Time disintegrates with the frequent intrusion of Beau’s childhood flashbacks, warping our comprehension of how they really unfolded.

Linear time continues to erode all through Beau is Afraid, frequently flashing back to childhood traumas and vanishing entire chunks of his life through swift, seamless transitions. At one point when he accidentally stumbles across a pastoral theatre troupe in the woods aptly named the ‘Orphans of the Forest’, reality also follows the disintegrating path that time has disappeared down, absorbing Beau into a colourful, partially animated dreamscape. This may be the most mesmerising, visually adventurous sequence of the film, as well as its most confounding. Like a character in a pop-up storybook, artificial environments rise and collapse all around him, blending live-action sets with ravishing hand-drawn animation to transport him into yet another universe even more distant from our own.

The tale we are presented with during this interlude is one of grief and perseverance, transforming Beau into an alternate version of himself who starts his own family, is separated from them in a flood, and spends his entire life searching for them again. Accompanying us through it all, a narrator speaks in second-person future tense – “You will” – prophetically offering him safe passage into an imagined life that might manifest should he break free of his mother’s paralysing grip. Though there is much heartache to be found here, there is also the notion that he once had something valuable to lose. In the film’s reality, he never even had that.

The partially animated play of Beau’s alternate life is an astounding piece of direction from Aster – a true cinematic highlight in an occasionally messy film.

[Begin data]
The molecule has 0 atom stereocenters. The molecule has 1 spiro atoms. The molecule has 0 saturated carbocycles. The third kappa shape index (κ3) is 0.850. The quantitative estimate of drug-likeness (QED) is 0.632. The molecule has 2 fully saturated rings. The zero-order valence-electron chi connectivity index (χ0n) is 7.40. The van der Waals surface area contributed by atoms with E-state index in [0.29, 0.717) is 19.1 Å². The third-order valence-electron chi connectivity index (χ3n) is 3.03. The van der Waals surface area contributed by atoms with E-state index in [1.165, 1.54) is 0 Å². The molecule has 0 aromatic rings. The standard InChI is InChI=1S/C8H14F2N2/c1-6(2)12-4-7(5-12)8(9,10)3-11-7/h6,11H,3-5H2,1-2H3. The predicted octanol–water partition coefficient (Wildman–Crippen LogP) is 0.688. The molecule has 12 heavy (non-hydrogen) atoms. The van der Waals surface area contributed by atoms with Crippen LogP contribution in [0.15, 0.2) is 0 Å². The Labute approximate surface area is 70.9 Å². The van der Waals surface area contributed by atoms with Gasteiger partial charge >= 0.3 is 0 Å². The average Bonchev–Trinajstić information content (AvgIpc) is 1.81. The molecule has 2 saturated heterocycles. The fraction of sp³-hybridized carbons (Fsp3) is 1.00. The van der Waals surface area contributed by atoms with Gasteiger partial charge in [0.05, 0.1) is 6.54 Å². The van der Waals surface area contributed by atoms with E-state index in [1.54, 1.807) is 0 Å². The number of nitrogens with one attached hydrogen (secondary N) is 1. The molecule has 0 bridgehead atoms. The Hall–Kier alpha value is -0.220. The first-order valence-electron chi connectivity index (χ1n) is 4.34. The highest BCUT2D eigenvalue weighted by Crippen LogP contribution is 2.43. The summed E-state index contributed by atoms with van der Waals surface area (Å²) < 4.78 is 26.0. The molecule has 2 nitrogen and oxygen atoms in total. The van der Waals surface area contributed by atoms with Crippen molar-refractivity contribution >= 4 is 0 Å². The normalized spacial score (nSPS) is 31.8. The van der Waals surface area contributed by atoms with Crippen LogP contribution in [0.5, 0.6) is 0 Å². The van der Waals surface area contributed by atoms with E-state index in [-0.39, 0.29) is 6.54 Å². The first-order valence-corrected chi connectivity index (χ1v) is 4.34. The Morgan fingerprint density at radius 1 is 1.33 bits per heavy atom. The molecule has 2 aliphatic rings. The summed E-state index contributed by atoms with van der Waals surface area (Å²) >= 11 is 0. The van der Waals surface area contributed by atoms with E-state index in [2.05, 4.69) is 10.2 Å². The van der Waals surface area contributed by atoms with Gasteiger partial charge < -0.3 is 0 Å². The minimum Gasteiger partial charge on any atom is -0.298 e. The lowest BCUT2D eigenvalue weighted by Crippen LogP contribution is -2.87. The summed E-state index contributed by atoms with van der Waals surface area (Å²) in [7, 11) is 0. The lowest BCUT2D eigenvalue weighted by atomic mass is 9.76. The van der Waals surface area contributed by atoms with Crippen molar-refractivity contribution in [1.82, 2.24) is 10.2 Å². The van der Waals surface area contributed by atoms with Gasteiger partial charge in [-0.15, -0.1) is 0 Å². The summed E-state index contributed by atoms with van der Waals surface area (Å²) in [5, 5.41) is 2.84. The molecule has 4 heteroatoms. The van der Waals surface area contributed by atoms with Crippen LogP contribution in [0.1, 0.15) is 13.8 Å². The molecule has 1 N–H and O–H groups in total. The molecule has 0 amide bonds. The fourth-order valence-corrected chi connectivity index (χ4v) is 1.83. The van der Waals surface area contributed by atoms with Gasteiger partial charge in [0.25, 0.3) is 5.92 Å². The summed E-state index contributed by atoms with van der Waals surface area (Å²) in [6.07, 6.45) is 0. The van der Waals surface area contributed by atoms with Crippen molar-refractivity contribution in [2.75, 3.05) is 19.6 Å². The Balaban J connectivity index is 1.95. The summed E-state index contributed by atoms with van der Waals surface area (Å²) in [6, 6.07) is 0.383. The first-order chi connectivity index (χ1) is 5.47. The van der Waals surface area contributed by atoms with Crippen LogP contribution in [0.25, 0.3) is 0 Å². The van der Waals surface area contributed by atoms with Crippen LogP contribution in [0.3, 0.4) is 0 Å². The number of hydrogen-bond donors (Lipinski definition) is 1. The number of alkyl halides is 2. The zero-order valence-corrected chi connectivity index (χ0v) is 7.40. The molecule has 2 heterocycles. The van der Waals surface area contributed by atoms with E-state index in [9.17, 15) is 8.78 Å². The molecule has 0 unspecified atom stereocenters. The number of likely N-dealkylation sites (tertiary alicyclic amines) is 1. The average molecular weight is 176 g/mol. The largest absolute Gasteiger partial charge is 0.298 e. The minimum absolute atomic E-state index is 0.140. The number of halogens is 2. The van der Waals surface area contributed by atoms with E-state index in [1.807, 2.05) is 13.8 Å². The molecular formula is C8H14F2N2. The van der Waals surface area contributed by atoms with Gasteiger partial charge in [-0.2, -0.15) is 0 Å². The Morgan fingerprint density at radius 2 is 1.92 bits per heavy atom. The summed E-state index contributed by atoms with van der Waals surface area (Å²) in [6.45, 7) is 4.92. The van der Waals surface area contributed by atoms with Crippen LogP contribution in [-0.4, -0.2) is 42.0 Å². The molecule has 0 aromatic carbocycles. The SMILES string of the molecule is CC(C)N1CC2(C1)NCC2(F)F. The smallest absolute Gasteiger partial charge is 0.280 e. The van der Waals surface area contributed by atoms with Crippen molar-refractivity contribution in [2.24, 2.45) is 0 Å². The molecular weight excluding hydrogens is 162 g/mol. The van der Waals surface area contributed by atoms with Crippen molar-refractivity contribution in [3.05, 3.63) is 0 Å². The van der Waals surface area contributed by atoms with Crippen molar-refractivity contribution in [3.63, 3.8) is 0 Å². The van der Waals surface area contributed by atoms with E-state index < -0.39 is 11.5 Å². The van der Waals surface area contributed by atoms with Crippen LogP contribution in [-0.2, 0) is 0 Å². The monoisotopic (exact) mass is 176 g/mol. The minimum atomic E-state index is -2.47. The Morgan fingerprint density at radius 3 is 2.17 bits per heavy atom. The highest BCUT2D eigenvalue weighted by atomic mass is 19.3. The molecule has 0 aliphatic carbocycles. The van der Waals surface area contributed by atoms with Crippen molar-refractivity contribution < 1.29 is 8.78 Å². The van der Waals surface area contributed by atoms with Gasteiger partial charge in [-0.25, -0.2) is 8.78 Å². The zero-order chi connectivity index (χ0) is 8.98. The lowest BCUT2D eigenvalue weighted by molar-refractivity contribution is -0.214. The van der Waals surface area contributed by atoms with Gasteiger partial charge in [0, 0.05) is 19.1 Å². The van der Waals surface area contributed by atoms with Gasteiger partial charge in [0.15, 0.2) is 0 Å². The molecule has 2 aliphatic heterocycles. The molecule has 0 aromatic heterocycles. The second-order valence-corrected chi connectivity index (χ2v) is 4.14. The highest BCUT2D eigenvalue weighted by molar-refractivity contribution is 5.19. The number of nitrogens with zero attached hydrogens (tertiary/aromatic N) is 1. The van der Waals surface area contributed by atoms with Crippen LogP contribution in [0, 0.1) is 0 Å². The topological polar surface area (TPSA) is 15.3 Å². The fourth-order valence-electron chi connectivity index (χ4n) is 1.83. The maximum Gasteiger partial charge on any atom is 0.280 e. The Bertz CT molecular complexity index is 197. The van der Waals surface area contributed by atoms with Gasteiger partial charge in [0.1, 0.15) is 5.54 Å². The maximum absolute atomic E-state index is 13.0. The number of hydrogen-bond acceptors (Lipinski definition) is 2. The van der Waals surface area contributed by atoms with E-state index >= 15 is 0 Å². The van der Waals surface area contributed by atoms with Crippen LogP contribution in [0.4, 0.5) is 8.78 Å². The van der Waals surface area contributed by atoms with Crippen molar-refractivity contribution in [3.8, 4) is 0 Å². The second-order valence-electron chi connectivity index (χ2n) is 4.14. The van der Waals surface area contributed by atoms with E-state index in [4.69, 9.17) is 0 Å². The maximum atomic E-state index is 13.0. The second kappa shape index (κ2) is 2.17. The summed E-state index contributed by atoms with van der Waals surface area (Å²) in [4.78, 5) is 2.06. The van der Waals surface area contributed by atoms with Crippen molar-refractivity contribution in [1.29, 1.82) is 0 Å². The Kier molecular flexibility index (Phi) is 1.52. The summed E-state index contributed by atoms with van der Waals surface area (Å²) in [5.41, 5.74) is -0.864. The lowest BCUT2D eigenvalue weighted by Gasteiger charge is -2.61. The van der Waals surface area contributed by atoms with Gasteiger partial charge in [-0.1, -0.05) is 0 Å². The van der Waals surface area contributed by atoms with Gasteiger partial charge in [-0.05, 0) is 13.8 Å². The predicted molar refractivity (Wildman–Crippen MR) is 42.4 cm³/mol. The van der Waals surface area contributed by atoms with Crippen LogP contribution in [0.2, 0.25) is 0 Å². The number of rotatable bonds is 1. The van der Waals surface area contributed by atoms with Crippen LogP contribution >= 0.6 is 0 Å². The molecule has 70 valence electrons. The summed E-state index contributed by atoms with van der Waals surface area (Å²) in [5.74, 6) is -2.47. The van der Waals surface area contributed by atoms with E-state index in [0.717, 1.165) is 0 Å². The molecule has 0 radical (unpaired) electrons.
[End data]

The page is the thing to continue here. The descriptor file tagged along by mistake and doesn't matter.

This alternate Beau’s search for lost family certainly parallels the main Beau’s journey to see his mother, with the narrator accusing them equally of being “so lost in your selfishness no one could ever find you,” yet the happy ending of this play is not one we ever expect to see manifest at the film’s conclusion. The darkly comic repetition of Beau’s constant, ironic defeats is so rigidly woven into this narrative that only an interlude as artificially constructed as this could break from that pattern.

Instead, the more the film moves along, the more pitiful Beau becomes. Much like his role in You Were Never Really Here, Phoenix packs on a great deal of weight for this role, though the way he carries it is feebler and far more lethargic. This is an image of a man burdened by his own passivity, desperately desiring the approval of his mother yet constantly falling short. The plain grey pyjamas he wears on his mission to finally do something right make him stand out as a man not ready to engage with the outside world, and especially one so vibrantly complicated as that which Aster has assembled. He feels much safer inside his own guilt-ridden mind, and so that is exactly where he is doomed to linger in the film’s mind-bending final act.